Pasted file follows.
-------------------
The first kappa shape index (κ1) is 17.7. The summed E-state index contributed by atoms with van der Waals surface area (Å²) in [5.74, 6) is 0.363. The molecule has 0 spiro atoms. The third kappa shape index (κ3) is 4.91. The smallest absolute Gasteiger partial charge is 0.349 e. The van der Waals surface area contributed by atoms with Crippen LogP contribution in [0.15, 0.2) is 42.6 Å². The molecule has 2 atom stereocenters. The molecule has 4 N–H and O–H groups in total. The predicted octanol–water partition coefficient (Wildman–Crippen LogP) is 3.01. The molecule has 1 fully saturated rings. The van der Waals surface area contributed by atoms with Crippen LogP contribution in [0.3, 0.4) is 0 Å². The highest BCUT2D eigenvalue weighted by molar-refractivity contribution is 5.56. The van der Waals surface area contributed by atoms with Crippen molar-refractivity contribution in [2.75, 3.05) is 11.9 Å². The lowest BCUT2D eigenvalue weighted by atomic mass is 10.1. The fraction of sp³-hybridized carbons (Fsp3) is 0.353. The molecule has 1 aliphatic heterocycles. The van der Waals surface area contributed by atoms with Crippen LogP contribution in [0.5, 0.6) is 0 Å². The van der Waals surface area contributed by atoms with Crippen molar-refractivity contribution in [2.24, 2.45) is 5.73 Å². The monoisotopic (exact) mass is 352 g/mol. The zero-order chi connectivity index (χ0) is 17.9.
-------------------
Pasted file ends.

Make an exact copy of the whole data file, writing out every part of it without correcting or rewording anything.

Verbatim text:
The first kappa shape index (κ1) is 17.7. The summed E-state index contributed by atoms with van der Waals surface area (Å²) in [5.74, 6) is 0.363. The molecule has 0 spiro atoms. The third kappa shape index (κ3) is 4.91. The smallest absolute Gasteiger partial charge is 0.349 e. The van der Waals surface area contributed by atoms with Crippen LogP contribution in [0.15, 0.2) is 42.6 Å². The molecule has 2 atom stereocenters. The molecule has 4 N–H and O–H groups in total. The predicted octanol–water partition coefficient (Wildman–Crippen LogP) is 3.01. The molecule has 1 fully saturated rings. The van der Waals surface area contributed by atoms with Crippen LogP contribution in [0.3, 0.4) is 0 Å². The highest BCUT2D eigenvalue weighted by molar-refractivity contribution is 5.56. The van der Waals surface area contributed by atoms with Crippen molar-refractivity contribution in [2.75, 3.05) is 11.9 Å². The lowest BCUT2D eigenvalue weighted by atomic mass is 10.1. The fraction of sp³-hybridized carbons (Fsp3) is 0.353. The molecule has 1 aliphatic heterocycles. The van der Waals surface area contributed by atoms with Crippen LogP contribution in [0.5, 0.6) is 0 Å². The van der Waals surface area contributed by atoms with Crippen molar-refractivity contribution in [2.24, 2.45) is 5.73 Å². The monoisotopic (exact) mass is 352 g/mol. The zero-order chi connectivity index (χ0) is 17.9.